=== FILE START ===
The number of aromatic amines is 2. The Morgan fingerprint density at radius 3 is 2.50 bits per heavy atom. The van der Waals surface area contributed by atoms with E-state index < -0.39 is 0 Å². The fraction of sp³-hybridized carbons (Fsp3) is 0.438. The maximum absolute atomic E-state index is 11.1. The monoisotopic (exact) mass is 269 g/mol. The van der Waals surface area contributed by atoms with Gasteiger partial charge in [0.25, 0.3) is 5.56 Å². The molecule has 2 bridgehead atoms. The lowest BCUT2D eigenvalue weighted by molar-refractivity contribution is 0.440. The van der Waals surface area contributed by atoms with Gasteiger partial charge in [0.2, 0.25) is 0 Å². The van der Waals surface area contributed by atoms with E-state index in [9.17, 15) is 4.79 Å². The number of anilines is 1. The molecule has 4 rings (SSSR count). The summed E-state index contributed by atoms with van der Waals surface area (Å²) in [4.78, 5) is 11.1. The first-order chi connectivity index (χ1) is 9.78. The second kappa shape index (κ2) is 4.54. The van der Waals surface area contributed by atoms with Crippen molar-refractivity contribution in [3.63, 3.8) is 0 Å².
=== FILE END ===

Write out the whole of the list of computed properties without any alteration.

The number of aromatic amines is 2. The Morgan fingerprint density at radius 3 is 2.50 bits per heavy atom. The van der Waals surface area contributed by atoms with E-state index < -0.39 is 0 Å². The fraction of sp³-hybridized carbons (Fsp3) is 0.438. The maximum absolute atomic E-state index is 11.1. The monoisotopic (exact) mass is 269 g/mol. The van der Waals surface area contributed by atoms with Gasteiger partial charge in [0.25, 0.3) is 5.56 Å². The molecule has 2 bridgehead atoms. The lowest BCUT2D eigenvalue weighted by molar-refractivity contribution is 0.440. The van der Waals surface area contributed by atoms with Gasteiger partial charge in [0.2, 0.25) is 0 Å². The van der Waals surface area contributed by atoms with E-state index in [9.17, 15) is 4.79 Å². The number of anilines is 1. The molecule has 4 rings (SSSR count). The summed E-state index contributed by atoms with van der Waals surface area (Å²) in [4.78, 5) is 11.1. The first-order chi connectivity index (χ1) is 9.78. The second kappa shape index (κ2) is 4.54. The van der Waals surface area contributed by atoms with Crippen molar-refractivity contribution in [3.63, 3.8) is 0 Å².